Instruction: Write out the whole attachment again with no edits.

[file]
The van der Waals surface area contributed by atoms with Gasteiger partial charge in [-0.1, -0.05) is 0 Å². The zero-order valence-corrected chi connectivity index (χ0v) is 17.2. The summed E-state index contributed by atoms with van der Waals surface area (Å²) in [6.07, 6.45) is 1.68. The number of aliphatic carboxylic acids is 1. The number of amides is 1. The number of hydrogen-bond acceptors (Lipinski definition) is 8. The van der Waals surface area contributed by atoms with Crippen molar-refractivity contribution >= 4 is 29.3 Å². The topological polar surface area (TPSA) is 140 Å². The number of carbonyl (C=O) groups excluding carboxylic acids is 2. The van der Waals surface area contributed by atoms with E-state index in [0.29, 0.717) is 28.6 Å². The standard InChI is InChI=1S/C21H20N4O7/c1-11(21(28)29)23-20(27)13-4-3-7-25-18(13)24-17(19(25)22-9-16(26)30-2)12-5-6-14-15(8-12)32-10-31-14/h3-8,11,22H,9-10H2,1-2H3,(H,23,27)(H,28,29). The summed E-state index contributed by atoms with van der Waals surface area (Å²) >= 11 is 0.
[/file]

The van der Waals surface area contributed by atoms with Gasteiger partial charge in [-0.1, -0.05) is 0 Å². The zero-order valence-corrected chi connectivity index (χ0v) is 17.2. The summed E-state index contributed by atoms with van der Waals surface area (Å²) in [6.07, 6.45) is 1.68. The number of aliphatic carboxylic acids is 1. The number of amides is 1. The number of hydrogen-bond acceptors (Lipinski definition) is 8. The van der Waals surface area contributed by atoms with Crippen molar-refractivity contribution >= 4 is 29.3 Å². The topological polar surface area (TPSA) is 140 Å². The number of carbonyl (C=O) groups excluding carboxylic acids is 2. The van der Waals surface area contributed by atoms with E-state index in [0.29, 0.717) is 28.6 Å². The standard InChI is InChI=1S/C21H20N4O7/c1-11(21(28)29)23-20(27)13-4-3-7-25-18(13)24-17(19(25)22-9-16(26)30-2)12-5-6-14-15(8-12)32-10-31-14/h3-8,11,22H,9-10H2,1-2H3,(H,23,27)(H,28,29). The summed E-state index contributed by atoms with van der Waals surface area (Å²) >= 11 is 0.